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Do This to Protect Kids from Sever’s Disease

Young athletes have a high risk for Sever’s disease, a painful condition that’s common in active tweens. While there’s no guaranteed way to prevent this problem, avoiding early sports specialization may be the answer.

young athletes risk Sever's disease

Photo by Ben Hershey on Unsplash

Stick to Multi-Sports in the Early Years

According to Dr. Liebeg of Akron Children’s Hospital, young kids should avoid sports specialization. Instead, this kind of highly specific training should wait until adolescence.

He says, “During growth spurts, the growth plates are at a higher risk for injury.” To prevent early injury and damage, he advises delaying specialization until kids are about 15-years-old. Why that age?

Well, girls finish their growth spurts around this age. At the same time, most 15-year-old boys  have only three years left to grow. And, once growth slows, so does your child’s risk for growth-related conditions.

One such condition is Sever’s disease, which affects the growth plate in growing kids. As we mentioned, it mostly affects physically active kids. And the earliest symptoms involve inflammation in their the heel’s growth plate.

Growing children are often affected by Sever’s disease. If you suspect that your child has developed the condition, see Dr. Brad Bachmann, D.P.M. of Louetta Foot and Ankle Specialists, P.A. Dr. Bachmann will provide you with quality foot and ankle treatment.

Safer Youth Sports Training

After a year or two away from the athletic fields, children have a higher risk for this and other athletic injuries. As we suggested, having your child try many different sports can protect his or her growing bones. That’s because it can place different forces on many areas of their bodies, instead of placing excess pressure on one body part.

Also, work regular stretches into your child’s training sessions, to help avoid muscle tightness. (Too tight muscles can pull at your child’s tendons, leading to inflammation.) Finally, build rest and recovery days into any child’s athletic schedule. And watch for any signs of concern, like the ones we’ll detail below.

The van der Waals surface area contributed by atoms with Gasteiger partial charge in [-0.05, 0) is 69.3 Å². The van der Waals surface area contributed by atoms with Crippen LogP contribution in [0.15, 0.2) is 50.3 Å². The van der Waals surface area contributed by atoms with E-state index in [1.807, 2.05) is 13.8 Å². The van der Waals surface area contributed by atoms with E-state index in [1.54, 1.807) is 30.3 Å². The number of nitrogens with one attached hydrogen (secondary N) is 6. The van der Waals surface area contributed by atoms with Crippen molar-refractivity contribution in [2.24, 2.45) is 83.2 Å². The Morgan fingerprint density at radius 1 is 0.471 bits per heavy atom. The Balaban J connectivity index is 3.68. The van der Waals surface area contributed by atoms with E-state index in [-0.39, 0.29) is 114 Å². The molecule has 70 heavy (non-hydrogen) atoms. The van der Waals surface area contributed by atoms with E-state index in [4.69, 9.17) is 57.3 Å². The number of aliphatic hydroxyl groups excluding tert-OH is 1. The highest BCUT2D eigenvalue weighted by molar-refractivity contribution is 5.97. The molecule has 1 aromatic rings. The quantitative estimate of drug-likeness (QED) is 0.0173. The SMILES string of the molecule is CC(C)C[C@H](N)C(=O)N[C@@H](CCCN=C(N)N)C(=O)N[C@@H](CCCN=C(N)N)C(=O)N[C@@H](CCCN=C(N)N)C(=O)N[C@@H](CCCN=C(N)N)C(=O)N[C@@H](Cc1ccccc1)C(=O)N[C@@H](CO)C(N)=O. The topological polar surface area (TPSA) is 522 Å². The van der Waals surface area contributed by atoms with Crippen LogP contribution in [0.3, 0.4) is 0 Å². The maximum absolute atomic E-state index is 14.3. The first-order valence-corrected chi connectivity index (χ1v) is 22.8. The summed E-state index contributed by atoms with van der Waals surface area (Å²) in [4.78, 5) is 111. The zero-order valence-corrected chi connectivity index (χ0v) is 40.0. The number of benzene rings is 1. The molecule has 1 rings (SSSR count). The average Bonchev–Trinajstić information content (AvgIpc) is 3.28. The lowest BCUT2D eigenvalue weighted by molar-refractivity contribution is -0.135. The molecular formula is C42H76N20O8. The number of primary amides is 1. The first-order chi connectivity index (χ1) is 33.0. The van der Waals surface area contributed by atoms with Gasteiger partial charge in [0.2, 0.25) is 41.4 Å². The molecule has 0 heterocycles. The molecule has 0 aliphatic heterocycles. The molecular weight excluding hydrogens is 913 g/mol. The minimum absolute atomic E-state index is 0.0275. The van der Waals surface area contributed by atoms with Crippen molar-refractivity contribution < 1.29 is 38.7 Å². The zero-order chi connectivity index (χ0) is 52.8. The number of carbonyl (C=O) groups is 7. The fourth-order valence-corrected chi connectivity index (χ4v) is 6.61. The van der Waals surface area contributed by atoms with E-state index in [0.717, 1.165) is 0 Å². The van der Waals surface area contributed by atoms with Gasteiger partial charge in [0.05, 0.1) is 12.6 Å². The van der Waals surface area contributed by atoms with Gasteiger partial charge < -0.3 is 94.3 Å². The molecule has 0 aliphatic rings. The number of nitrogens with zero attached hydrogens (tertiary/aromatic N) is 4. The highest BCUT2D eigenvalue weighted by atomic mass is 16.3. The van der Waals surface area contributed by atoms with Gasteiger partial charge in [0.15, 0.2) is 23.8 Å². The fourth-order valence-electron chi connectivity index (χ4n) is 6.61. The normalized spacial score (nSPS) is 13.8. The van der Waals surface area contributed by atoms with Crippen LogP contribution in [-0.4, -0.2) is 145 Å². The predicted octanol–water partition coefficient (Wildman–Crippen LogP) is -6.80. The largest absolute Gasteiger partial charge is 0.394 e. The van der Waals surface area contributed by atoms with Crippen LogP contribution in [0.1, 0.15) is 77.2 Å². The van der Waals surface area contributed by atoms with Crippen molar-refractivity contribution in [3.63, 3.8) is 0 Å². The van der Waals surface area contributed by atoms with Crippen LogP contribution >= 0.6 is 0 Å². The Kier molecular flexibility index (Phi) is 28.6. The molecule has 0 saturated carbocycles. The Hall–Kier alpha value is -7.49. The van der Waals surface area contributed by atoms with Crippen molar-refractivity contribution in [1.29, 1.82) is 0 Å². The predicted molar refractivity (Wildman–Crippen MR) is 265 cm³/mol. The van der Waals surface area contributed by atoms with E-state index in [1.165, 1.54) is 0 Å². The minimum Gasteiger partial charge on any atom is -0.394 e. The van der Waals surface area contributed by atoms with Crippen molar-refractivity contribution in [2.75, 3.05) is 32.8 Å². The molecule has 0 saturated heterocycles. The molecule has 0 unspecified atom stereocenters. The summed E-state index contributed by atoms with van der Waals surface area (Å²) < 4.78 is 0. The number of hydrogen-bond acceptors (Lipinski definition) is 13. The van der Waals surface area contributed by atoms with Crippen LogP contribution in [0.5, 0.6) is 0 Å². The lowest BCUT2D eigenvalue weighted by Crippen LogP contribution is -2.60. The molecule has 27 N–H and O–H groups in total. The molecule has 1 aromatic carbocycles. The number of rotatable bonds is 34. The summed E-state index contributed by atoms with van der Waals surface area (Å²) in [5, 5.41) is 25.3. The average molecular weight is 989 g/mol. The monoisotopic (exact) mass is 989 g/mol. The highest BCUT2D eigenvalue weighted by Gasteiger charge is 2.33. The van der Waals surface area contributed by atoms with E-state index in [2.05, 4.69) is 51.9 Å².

Understanding Sever’s Disease

Sever’s disease is also known as calcaneal apophysitis. It’s is a medical condition that causes heel pain in one or both feet. The disease affects children between the ages of 8 and 14.

Sever’s disease occurs when part of the child’s heel known as the growth plate (calcaneal epiphysis) attaches to the Achilles tendon. This area can suffer injury when the muscles and tendons of the growing foot do not keep pace with bone growth. Then, constant back-of-heel-pain keeps your child from putting any weight on the heel. As a result, the child is then forced to walk on his or her toes.

Soon, a toe gait- develops. This means your child must change the way he or she walks, to avoid placing weight on the heel. This can lead to other problems as well in the future.

Symptoms of Sever’s Disease

The following are all symptoms of Sever’s disease:

Acute pain – pain associated with Sever’s disease is usually felt in the heel when the child engages in physical activity such as walking, jumping or running.

Highly active – children who are very active are among the most susceptible to Sever’s disease, because of the stress and tension they place on their feet.

For more information about Sever’s Disease, follow the link below.

If you have any questions, please contact one of our offices in Spring and Tomball, TX. We offer the newest diagnostic and treatment technologies for all your foot and ankle injuries.

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